A71 aground

Three photos of Atalantas follow. Look at them with particular emphasis on the curved decks and coachroofs:

A179 Emma Duck towing her Fairey Dinky at the start of a passage along the South Coast of England

A71 aground

With keels and rudder raised an Atalanta is perfectly at home dried out

ereina pembroke

Ereina sailing near the cleddau bridge within Milford Haven

There are three elements behind this design feature:


Fairey marine always made a big thing about the aerodynamic attributes of these decks and coachroofs. The toe rails are also very aerodynamic. They have an elliptical cross section and are mounted on circular standoffs. So yes, the decks are aerodynamic.


The needs of mass manufacturing have to play a big part in this discussion. If you are going to hot mould from veneer then you have to have curves. The curves are also strong and light. Like an egg shell – very strong and light weight. They add complexity to joining the mouldings together. They have to fit just right. Then they were aircraft manufacturers, so strong light and accurate fitting were their thing!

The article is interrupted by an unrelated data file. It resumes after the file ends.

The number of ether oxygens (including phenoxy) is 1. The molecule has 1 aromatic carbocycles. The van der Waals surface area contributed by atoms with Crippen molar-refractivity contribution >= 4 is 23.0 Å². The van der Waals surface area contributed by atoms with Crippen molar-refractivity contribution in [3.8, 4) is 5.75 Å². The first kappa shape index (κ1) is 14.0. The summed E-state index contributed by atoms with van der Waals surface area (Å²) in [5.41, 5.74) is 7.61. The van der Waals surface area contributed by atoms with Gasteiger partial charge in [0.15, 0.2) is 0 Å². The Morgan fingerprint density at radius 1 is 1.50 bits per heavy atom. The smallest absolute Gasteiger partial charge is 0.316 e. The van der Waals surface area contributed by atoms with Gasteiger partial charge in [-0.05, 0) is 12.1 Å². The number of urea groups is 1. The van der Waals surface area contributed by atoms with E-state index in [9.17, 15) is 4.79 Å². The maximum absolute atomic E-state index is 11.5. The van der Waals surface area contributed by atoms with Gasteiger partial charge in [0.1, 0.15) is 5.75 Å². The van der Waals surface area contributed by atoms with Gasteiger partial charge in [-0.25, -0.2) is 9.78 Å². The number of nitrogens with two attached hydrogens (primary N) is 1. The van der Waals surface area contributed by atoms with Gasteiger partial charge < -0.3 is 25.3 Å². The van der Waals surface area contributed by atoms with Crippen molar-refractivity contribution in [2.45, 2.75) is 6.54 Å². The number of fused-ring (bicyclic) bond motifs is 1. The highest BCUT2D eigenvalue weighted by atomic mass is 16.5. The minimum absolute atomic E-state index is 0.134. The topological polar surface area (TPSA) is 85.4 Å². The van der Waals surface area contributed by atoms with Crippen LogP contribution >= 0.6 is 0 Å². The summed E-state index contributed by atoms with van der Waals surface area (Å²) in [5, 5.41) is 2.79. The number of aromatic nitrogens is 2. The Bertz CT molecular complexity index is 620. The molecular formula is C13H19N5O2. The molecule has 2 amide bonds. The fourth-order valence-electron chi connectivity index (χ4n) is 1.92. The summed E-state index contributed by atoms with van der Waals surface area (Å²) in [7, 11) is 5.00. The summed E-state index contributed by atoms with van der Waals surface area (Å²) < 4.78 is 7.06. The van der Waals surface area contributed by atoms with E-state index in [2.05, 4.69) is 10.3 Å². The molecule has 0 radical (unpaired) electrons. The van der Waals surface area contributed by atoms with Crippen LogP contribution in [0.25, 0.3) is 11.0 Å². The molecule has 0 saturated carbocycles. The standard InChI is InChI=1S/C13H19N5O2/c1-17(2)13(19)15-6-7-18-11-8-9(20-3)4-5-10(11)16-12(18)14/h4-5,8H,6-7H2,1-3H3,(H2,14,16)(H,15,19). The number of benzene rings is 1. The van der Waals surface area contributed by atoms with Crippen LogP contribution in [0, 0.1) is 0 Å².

They are a safety feature. It isn’t usually mentioned in this context but the curved decks have a positive impact on the ultimate stability of these boats. In the unlikely event of a total inversion the curved decks will make the boat unstable upside down. The coachroof adds to this effect. Buoyancy low down and a narrower waterline when upside down will all help a boat to right itself. Boats which stay inverted in these circumstances tend to have flat decks. On the other hand RNLI lifeboats have big coachroofs – and they are there to do just what I have described.

I have never heard of an Atalanta or Titania being inverted. I don’t want you to go away thinking it has happened.

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